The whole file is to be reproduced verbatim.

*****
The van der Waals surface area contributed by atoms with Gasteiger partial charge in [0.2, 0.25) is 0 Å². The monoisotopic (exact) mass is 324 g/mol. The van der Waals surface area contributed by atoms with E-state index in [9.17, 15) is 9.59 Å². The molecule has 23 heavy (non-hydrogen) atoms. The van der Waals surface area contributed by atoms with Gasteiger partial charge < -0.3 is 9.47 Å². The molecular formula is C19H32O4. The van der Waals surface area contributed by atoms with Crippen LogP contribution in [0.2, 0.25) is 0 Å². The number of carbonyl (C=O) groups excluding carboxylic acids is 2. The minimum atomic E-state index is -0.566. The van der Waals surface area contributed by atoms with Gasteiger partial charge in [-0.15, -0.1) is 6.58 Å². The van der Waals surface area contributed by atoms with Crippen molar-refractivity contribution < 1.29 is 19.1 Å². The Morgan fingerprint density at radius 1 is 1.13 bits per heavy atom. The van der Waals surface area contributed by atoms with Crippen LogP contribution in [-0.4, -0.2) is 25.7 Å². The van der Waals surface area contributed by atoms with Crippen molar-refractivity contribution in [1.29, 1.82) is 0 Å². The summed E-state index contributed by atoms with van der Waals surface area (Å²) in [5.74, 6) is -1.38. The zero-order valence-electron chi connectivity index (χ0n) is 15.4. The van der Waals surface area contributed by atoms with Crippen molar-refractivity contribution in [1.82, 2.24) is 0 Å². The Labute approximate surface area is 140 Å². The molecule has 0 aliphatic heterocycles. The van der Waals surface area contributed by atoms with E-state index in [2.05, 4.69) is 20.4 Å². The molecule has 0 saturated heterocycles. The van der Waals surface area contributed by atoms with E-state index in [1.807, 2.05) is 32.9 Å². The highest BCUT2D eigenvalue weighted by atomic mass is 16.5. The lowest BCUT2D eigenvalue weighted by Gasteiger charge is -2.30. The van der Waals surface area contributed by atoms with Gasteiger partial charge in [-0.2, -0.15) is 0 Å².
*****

The van der Waals surface area contributed by atoms with Gasteiger partial charge in [0.2, 0.25) is 0 Å². The monoisotopic (exact) mass is 324 g/mol. The van der Waals surface area contributed by atoms with E-state index in [9.17, 15) is 9.59 Å². The molecule has 23 heavy (non-hydrogen) atoms. The van der Waals surface area contributed by atoms with Gasteiger partial charge < -0.3 is 9.47 Å². The molecular formula is C19H32O4. The van der Waals surface area contributed by atoms with Crippen LogP contribution in [0.2, 0.25) is 0 Å². The number of carbonyl (C=O) groups excluding carboxylic acids is 2. The minimum atomic E-state index is -0.566. The van der Waals surface area contributed by atoms with Gasteiger partial charge in [-0.15, -0.1) is 6.58 Å². The van der Waals surface area contributed by atoms with Crippen molar-refractivity contribution < 1.29 is 19.1 Å². The Morgan fingerprint density at radius 1 is 1.13 bits per heavy atom. The van der Waals surface area contributed by atoms with Crippen LogP contribution in [-0.4, -0.2) is 25.7 Å². The van der Waals surface area contributed by atoms with Crippen molar-refractivity contribution in [1.29, 1.82) is 0 Å². The summed E-state index contributed by atoms with van der Waals surface area (Å²) in [5.74, 6) is -1.38. The zero-order valence-electron chi connectivity index (χ0n) is 15.4. The van der Waals surface area contributed by atoms with Crippen molar-refractivity contribution in [1.82, 2.24) is 0 Å². The Labute approximate surface area is 140 Å². The molecule has 0 aliphatic heterocycles. The van der Waals surface area contributed by atoms with E-state index in [2.05, 4.69) is 20.4 Å². The molecule has 0 saturated heterocycles. The van der Waals surface area contributed by atoms with E-state index in [1.807, 2.05) is 32.9 Å². The highest BCUT2D eigenvalue weighted by atomic mass is 16.5. The lowest BCUT2D eigenvalue weighted by Gasteiger charge is -2.30. The van der Waals surface area contributed by atoms with Gasteiger partial charge in [-0.2, -0.15) is 0 Å².